"We were happy with the response," she said, adding that it stopped because its incentives had made sense coupled with others which since have been curbed.

TVA spokesman Scott Brooks said its small-scale renewable power generation program is moving from a pilot effort to a more longterm and sustainable initiative Oct. 1.

New features include longer-term contracts, a new fast-track process, installer certification requirements, and a 12-cent-per-kilowatt-hour premium incentive for solar-generated electricity.

Davis said incentives for solar installation are expected to continue to decrease, though he doesn't think they'll go away.

At the same time, installation prices have dropped significantly, and he believes they'll continue to fall.

The newest Chattanooga solar unit is a $300,000 research project in the parking lot of the Chattanooga Theatre Centre on the North Shore.

John Halliwell of the Electric Power Research Institute said the canopy structure, which will produce 12 kilowatts of power, also will feature six electric vehicle charging stations.

While the electricity produced will go into the grid, he said the power generated by the facility could drive an electric vehicle for 7,000 miles annually.

The research project, jointly funded by the not-for-profit EPRI and TVA, will log the utilization of the system and how long vehicles stay, Halliwell said.

He said EPRI, whose members represent more than 90 percent of the electricity generated and delivered in the U.S., and TVA have deployed similar systems in Memphis, Nashville and Knoxville.

"We'll report [findings] to the membership," Halliwell said.

Airport project

At Chattanooga Airport, the first phase of its solar farm, which cost about $4.3 million, included installing 3,998 solar panels last year. The Federal Aviation Administration paid 95 percent of the cost.

Airport officials are seeking another grant of $3.06 million from the FAA for phase two, which will include the addition of 1.1 megawatts to the site, bringing it to a total of 2.1 megawatts.

Lovell Field is the only commercial airport in Tennessee with a solar farm, officials said. Smyrna Rutherford County Airport, a general aviation facility, recently installed a 1 megawatt system.

Hart said he's hopeful the grant will be issued and work can start later this year.

"Our efforts benefit both the airport and the community as they reduce our internal energy costs as well as give us the opportunity to produce clean energy for our community," he said in an email.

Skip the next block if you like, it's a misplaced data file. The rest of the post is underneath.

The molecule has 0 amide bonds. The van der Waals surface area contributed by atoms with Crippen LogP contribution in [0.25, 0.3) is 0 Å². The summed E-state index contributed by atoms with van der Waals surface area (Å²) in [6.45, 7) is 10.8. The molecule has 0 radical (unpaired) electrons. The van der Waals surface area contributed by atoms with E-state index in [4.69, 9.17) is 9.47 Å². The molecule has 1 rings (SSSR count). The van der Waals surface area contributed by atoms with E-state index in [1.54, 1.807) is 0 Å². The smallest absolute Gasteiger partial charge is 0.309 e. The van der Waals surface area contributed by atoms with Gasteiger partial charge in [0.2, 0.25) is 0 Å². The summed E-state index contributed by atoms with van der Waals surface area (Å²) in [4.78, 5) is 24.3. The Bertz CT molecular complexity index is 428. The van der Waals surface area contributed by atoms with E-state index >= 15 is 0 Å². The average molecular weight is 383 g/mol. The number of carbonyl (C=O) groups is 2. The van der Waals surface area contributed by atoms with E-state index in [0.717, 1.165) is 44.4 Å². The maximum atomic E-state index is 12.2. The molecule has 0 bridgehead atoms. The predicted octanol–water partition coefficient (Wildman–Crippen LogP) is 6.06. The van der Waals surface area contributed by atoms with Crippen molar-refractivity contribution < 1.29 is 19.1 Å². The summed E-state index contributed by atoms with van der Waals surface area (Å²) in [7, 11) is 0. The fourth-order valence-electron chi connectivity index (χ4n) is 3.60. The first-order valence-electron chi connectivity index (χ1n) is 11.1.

The airport's existing solar farm is slated to sell to EPB and TVA about $100,000 worth of electricity annually, according to officials.

VW's solar park, located directly behind its plant, will go into the plant and produce 12.5 percent of the factory's energy needs, the automaker said. That would be enough electricity to power about 1,200 Chattanooga homes, according to the company.

The solar park was a key to the factory landing Leadership in Energy and Environmental Design Platinum status last year -- the first auto plant in the world to do so.

"It was icing on the cake" to gaining Platinum LEED, said Thilo Brockhaus, VW's manager of plant construction.

Solar-powered jobs

To help supply the growing solar power industry, two billion-dollar-plus polysilicon production plants are being built in Tennessee.

In Bradley County, work is under way on a $1.8 billion plant by Wacker to provide polysilicon, a key material in the production of solar panels. The plant is to employ 650 people and open in late 2013.

Also, Hemlock Semiconductor is completing a $1.2 billion polysilicon manufacturing facility in Clarksville, Tenn., that will produce 10,000 tons of polysilicon a year. It is to employ about 500 people.

about Mike Pare...

Mike Pare, the deputy Business editor at the Chattanooga Times Free Press, has worked at the paper for 27 years. In addition to editing, Mike also writes Business stories and covers Volkswagen, economic development and manufacturing in Chattanooga and the surrounding area. In the past he also has covered higher education. Mike, a native of Fort Lauderdale, Fla., received a bachelor’s degree in communications from Florida Atlantic University. he worked at the Rome News-Tribune before ...